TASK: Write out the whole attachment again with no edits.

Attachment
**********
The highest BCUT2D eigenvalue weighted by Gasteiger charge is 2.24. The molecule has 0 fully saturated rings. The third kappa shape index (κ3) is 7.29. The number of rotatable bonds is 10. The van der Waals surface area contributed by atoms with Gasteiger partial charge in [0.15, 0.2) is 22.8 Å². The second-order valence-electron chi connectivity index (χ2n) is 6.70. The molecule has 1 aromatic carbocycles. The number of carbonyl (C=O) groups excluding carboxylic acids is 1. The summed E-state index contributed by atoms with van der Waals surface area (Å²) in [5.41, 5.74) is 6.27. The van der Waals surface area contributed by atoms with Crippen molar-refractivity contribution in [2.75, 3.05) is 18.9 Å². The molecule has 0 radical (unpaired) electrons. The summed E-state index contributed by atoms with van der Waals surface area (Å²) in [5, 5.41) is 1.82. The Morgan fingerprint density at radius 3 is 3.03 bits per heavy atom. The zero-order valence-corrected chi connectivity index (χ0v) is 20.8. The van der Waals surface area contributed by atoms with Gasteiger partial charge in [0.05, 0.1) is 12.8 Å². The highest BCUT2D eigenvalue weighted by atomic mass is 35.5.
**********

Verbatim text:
The highest BCUT2D eigenvalue weighted by Gasteiger charge is 2.24. The molecule has 0 fully saturated rings. The third kappa shape index (κ3) is 7.29. The number of rotatable bonds is 10. The van der Waals surface area contributed by atoms with Gasteiger partial charge in [0.15, 0.2) is 22.8 Å². The second-order valence-electron chi connectivity index (χ2n) is 6.70. The molecule has 1 aromatic carbocycles. The number of carbonyl (C=O) groups excluding carboxylic acids is 1. The summed E-state index contributed by atoms with van der Waals surface area (Å²) in [5.41, 5.74) is 6.27. The van der Waals surface area contributed by atoms with Crippen molar-refractivity contribution in [2.75, 3.05) is 18.9 Å². The molecule has 0 radical (unpaired) electrons. The summed E-state index contributed by atoms with van der Waals surface area (Å²) in [5, 5.41) is 1.82. The Morgan fingerprint density at radius 3 is 3.03 bits per heavy atom. The zero-order valence-corrected chi connectivity index (χ0v) is 20.8. The van der Waals surface area contributed by atoms with Gasteiger partial charge in [0.05, 0.1) is 12.8 Å². The highest BCUT2D eigenvalue weighted by atomic mass is 35.5.